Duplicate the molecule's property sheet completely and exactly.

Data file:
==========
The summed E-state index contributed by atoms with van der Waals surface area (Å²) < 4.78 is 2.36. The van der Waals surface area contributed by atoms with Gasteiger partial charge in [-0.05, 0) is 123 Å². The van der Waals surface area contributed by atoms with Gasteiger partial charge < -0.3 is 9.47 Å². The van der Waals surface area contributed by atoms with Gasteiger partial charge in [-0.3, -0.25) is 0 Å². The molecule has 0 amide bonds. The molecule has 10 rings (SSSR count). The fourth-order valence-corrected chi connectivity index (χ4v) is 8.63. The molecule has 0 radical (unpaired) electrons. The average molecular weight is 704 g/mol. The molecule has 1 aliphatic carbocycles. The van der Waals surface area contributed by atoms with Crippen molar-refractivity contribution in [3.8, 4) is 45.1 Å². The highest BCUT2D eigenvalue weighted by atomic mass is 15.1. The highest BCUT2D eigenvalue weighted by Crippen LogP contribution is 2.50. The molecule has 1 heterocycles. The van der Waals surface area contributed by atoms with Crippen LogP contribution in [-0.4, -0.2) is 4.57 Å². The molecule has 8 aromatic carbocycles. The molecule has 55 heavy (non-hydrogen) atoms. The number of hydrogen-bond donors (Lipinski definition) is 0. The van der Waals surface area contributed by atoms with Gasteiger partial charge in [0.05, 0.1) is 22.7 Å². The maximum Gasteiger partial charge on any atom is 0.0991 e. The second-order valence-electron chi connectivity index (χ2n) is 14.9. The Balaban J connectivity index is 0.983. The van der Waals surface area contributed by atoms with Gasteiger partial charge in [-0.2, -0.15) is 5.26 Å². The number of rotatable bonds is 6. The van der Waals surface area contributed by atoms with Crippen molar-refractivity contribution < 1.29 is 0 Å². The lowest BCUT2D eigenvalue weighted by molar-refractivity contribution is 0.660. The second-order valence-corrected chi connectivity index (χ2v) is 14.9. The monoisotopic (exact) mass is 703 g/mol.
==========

The summed E-state index contributed by atoms with van der Waals surface area (Å²) < 4.78 is 2.36. The van der Waals surface area contributed by atoms with Gasteiger partial charge in [-0.05, 0) is 123 Å². The van der Waals surface area contributed by atoms with Gasteiger partial charge < -0.3 is 9.47 Å². The van der Waals surface area contributed by atoms with Gasteiger partial charge in [-0.3, -0.25) is 0 Å². The molecule has 0 amide bonds. The molecule has 10 rings (SSSR count). The fourth-order valence-corrected chi connectivity index (χ4v) is 8.63. The molecule has 0 radical (unpaired) electrons. The average molecular weight is 704 g/mol. The molecule has 1 aliphatic carbocycles. The van der Waals surface area contributed by atoms with Crippen molar-refractivity contribution in [3.8, 4) is 45.1 Å². The highest BCUT2D eigenvalue weighted by atomic mass is 15.1. The highest BCUT2D eigenvalue weighted by Crippen LogP contribution is 2.50. The molecule has 1 heterocycles. The van der Waals surface area contributed by atoms with Crippen LogP contribution in [-0.4, -0.2) is 4.57 Å². The molecule has 8 aromatic carbocycles. The molecule has 55 heavy (non-hydrogen) atoms. The number of hydrogen-bond donors (Lipinski definition) is 0. The van der Waals surface area contributed by atoms with Gasteiger partial charge in [0.05, 0.1) is 22.7 Å². The maximum Gasteiger partial charge on any atom is 0.0991 e. The second-order valence-electron chi connectivity index (χ2n) is 14.9. The Balaban J connectivity index is 0.983. The van der Waals surface area contributed by atoms with Gasteiger partial charge in [-0.2, -0.15) is 5.26 Å². The number of rotatable bonds is 6. The van der Waals surface area contributed by atoms with Crippen molar-refractivity contribution < 1.29 is 0 Å². The lowest BCUT2D eigenvalue weighted by molar-refractivity contribution is 0.660. The second-order valence-corrected chi connectivity index (χ2v) is 14.9. The monoisotopic (exact) mass is 703 g/mol.